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Indirect HRU and Costs

Results for indirect work loss-related HRU and costs are shown in Figures 2 and 3B, respectively, and were measured up to 2 years post-index. TRD employees had 35.8 work loss days PPPY on average (25.8 disability and 10.0 medical-related absenteeism days; Supplementary eTables 7 and 8), which after adjustment was 1.7 and 6.2 times the rate of work loss days in employees with and without MDD, respectively. Consequently, TRD employees had higher PPPY work loss-related costs: $1,811 more than non-TRD MDD employees and $3,460 more than non-MDD employees (all P < .001).

Employment Status Change and Pre- and Post-COBRA Costs

Among employees (ie, primary plan holders), there were 212 TRD patients, 161 non-TRD MDD controls, and 141 non-MDD controls for whom there was employment status change during follow-up. TRD employees were 1.6 times more likely than non-TRD MDD employees (HR [95% CI]: 1.59 [1.06-2.39]; P = .023) and 2.3 times more likely than non-MDD employees (HR [95%, CI]: 2.29 [1.44-3.65]; P < .001) to switch to COBRA status during follow-up. There was no significant difference between cohorts for employment termination. The composite endpoint of termination or switch to COBRA was more likely among TRD than non-TRD MDD employees (HR [95% CI]: 1.28 [1.04-1.57]; P = .019) and non-MDD employees (HR [95% CI]: 1.37 [1.11-1.69]; P = .004).

The average pre-COBRA follow-up time was 10 months for TRD and 8 months for non-TRD MDD employees, while the average post-COBRA follow-up time was 9 months for both cohorts. Pre-COBRA average direct PPPM health care costs were similar for TRD (mean ± SD [median]: $2,620 ± $3,880 [$1,353]) and non-TRD MDD ($2,796 ± $5,558 [$579]) employees, while post-COBRA PPPM health care costs for TRD ($5,094 ± $14,163 [$1,051]) were twice those of non-TRD MDD employees ($2,346 ± $5,301 [$264]).

DISCUSSION

The present study found a substantial economic burden of TRD relative to that incurred by non-TRD MDD patients and non-MDD patients, consistent with what has been shown in literature.5,8,16,17,23-28,30 Specifically, direct and indirect HRU and costs were double those of non-TRD MDD patients and quadruple those of non-MDD patients, consistent with prior work (2 times the direct and indirect costs of non-TRD MDD patients17,24,26-28; 4 to 5 times higher than non-MDD patients17,24,26), although there are some methodological differences across the literature (eg, criteria used to define TRD). For example, Ivanova et al27 found that direct and indirect costs nearly doubled among patients with TRD versus MDD alone. Cost estimates in the present study did tend to be larger in magnitude compared to previous work (eg, Ivanova et al27 reported $11,392 in average annual direct costs [2007 US $] for TRD-likely employees). The direct cost burden in the present study was high irrespective of whether it was evaluated among primary plan holders only or included their dependents. The burden also increased with increasing levels of treatment resistance, which is consistent with prior work using staging methods or number of regimen changes to define TRD.25,30 Further, the rate of TRD among MDD patients reported in this study (16%) is similar to that reported in other claims-based studies (12%-15%),24,27 although higher rates have been observed in studies using prospective data collection or staging methods for TRD (~28%-39%).20,25,28,31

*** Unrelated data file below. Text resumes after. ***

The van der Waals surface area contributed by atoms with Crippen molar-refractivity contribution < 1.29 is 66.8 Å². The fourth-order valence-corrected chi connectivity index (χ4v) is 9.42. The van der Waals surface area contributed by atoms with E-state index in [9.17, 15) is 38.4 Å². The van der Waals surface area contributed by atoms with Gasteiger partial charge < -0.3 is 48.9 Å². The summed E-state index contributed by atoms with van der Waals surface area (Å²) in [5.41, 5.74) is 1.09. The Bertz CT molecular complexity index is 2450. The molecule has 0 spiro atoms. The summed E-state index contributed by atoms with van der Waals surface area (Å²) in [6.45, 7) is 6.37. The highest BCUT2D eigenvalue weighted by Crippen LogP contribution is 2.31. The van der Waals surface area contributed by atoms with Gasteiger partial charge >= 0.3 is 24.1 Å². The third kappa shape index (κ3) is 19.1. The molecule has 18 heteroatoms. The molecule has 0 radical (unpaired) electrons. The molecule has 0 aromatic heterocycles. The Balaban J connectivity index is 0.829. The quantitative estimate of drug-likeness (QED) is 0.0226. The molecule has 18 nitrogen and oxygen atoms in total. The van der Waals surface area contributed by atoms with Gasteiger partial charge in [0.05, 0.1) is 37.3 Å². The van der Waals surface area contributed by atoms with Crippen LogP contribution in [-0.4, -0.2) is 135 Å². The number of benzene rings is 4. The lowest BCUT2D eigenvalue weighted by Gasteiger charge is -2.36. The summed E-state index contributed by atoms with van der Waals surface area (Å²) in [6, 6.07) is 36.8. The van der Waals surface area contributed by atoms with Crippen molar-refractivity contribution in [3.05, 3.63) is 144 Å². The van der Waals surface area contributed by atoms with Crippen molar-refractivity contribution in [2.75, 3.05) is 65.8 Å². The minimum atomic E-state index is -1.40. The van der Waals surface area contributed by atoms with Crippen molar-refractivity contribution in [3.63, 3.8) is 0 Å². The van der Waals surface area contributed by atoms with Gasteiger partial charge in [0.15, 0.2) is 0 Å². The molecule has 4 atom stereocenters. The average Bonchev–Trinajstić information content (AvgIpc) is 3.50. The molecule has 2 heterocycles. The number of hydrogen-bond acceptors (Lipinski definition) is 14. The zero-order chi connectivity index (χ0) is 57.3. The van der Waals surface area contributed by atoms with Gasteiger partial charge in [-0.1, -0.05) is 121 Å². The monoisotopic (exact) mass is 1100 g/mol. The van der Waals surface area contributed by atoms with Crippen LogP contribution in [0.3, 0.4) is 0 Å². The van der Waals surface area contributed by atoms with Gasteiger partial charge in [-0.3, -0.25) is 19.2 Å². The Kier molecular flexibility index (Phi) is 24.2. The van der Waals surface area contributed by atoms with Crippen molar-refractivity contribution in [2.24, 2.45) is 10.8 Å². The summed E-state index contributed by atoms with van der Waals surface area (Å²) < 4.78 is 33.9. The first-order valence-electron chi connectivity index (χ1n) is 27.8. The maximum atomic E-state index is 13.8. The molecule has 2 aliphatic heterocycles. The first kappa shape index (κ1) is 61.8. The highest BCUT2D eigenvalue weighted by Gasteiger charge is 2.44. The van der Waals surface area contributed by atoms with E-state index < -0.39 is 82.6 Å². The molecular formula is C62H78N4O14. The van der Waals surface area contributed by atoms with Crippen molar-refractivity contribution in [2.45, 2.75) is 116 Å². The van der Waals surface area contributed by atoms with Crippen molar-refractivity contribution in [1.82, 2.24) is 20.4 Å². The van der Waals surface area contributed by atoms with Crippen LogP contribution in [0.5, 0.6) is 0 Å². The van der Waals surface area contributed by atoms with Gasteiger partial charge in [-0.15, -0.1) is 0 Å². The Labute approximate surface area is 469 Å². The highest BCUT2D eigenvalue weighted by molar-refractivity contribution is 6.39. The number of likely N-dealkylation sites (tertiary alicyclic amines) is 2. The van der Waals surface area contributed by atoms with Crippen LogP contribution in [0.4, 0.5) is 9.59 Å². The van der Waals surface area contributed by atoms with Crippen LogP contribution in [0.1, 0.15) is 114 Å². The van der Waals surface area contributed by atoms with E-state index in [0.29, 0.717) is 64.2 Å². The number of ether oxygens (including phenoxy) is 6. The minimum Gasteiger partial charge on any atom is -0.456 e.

Although TRD did not significantly impact employment termination alone, TRD was significantly associated with status changes that prompted an employee to purchase COBRA coverage (eg, transition to part-time employment or medical leave). While precise reasons for changes to COBRA status are unknown, TRD employees may be more prone to seek COBRA coverage to ensure continuation of care for their medical needs, despite potentially costly implications.

Switching to COBRA coverage may also suggest that the employee is seeking new full-time employment, though this is unlikely, given that job turnover among patients with depression has been shown to relate to lower hourly earnings, a 4 times higher rate of presenteeism (ie, work loss productivity), and loss of employment due to impaired job performance.35 Presenteeism in TRD has been previously estimated at 6.1 times of absenteeism costs, translating in the present study to $9,645 PPPY in total work loss-related costs (up from $4,576 PPPY without presenteeism) for TRD employees.3,35